Bok-Nok stifled a giggle at the student’s serious tone while telling the story. “A-anything else?” She asked, trying to stifle her giggles.
“There have been so many cases where various students have had ‘puberty failures’ I can barely count them,” the student sighed. “I’ve heard stories from all classes bar Class A. Not now or in the past were they the type of class to talk about things like that. Such as girls having blood on their pants, or Vampire students getting sudden blood cravings in the midst of class…I heard a story where both of those things were combined from a different class. I can only imagine it was terrifying.”
Bok-Nok flinched. “Me too.”
“There have been a fair share of rumors about teachers as well. Many wonder about Mr. Chensu’s sanity. As well as that there have been speculations about Class C’s Mr. Yushie. Many try to think of a tragic backstory that explains his reasons for acting so harsh towards his students when one of them acts out or does something wrong…or just in general. I have heard several girls gushing over Mr. Yushie because of this. Some of the stories are just fantastic, such as that his parents, sisters, wife and daughter, as well as his best friend, dog, cat, et cetera, on occasion….er, that they all perished in the same disaster. On occasion it’s separately. But in truth, nobody really knows about Mr. Yushie. One day students saw a ring on his finger. They assumed it was a wedding ring. But nobody knows for sure, because it wasn’t on the typical finger.”
“I see….I’ll have to investigate these stories about Mr. Yushie. And perhaps Mr. Yushie himself.”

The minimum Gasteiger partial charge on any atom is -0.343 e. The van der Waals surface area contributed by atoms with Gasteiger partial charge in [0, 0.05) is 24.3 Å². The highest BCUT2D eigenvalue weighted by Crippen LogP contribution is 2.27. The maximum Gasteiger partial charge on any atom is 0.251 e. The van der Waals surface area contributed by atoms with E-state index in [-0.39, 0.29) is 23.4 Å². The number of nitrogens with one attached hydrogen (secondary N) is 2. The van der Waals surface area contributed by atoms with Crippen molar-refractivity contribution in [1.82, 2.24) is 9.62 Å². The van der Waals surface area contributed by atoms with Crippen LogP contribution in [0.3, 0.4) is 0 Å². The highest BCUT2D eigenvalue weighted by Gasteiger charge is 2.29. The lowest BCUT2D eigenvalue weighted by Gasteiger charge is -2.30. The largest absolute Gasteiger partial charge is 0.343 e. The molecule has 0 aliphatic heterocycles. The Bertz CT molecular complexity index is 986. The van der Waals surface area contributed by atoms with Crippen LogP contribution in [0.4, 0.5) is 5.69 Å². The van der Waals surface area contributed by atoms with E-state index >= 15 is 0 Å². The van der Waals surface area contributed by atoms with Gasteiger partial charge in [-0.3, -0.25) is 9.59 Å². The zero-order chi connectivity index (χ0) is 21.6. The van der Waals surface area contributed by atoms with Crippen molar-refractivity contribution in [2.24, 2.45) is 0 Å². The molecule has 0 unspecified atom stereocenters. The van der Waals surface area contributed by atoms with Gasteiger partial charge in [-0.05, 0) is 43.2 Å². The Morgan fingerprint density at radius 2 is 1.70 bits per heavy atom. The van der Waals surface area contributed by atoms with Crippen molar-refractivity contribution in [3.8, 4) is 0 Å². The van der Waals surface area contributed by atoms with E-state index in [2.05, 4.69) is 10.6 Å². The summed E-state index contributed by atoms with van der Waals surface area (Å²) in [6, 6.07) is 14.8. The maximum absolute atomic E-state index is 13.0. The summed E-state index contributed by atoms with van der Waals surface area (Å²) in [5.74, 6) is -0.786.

“I would actually be intrigued to hear the truth,” the student admitted. “That would be one thing your Malicerie report would be good for.”
Bok-Nok smiled. “Thank you.”
“The rest of the faculty has also come under scrutiny. Some who are scared of the school nurses accuse them of malpractice, but thankfully Malicerie has never been sued….if they have, I may have missed it, or it could have been before I enrolled. Many in Class A call the Principal a, let’s just say colorful variety of names. Others dislike her strict nature. And there have been so many speculations about Mr. Sharai’s sexuality over the years…”
Bok-Nok blinked. “Okay, I think that’s enough for now…so tell me, do you think Malicerie has changed much?”
“In some ways, yes, in some ways, no. Class D has always been the same and probably will be until the day the Malicerie building comes down. Meanwhile, Class A went from the best-scoring class to the worst-scoring class. So things can change. People working here and studying here will age and move on. They may die. Malicerie will someday be just a memory for many here. I think there will be changes in the future as the world keeps going. Perhaps Malicerie will someday be lauded as a respected school. Perhaps not. I expect the latter. The school will probably be renovated, perhaps a few times. Students may transfer out and transfer in. Many species and many different types of people from all around the world may come here. The students here may become great successes. No matter what happens I believe there will be changes someday. Already we have had many graduate. ….I hope the next year is the year I can. And don’t include that last tidbit. That was a musing, not for the interview.”
“Er, okay,” Bok-Nok said, scratching out the student’s last words. “Since you said not too much has changed, anything else you want to say about Malicerie or…?”
“I hope the changes that happen to Malicerie are for the better. Also, for you only Xiaoji, I want to thank you for letting me do this interview. You’ve helped me think about the better parts of Malicerie.”
“You’re welcome,” she said.
“I still want to graduate, mind you, seventeen years here can drive one mad.”
“Speaking of, I wanted to ask about that….even entering school in Grade 0, you shouldn’t have been here that long. What’s caused this abnormal amount of–”
“…it’s not safe to give out too much information about yourself,” the student said quickly. “Bye, Xiaoji.” The student walked out the room.
As Xiaoji prepared the story for release that night, she couldn’t help but think on the mysterious student.
“Damn it, I really wanna know how they’ve been there for seventeen years! Getting held back? Sickness? Some other reason? What the hell is it!?”
“Sorry, Mom,” Bok-Nok said with a sigh.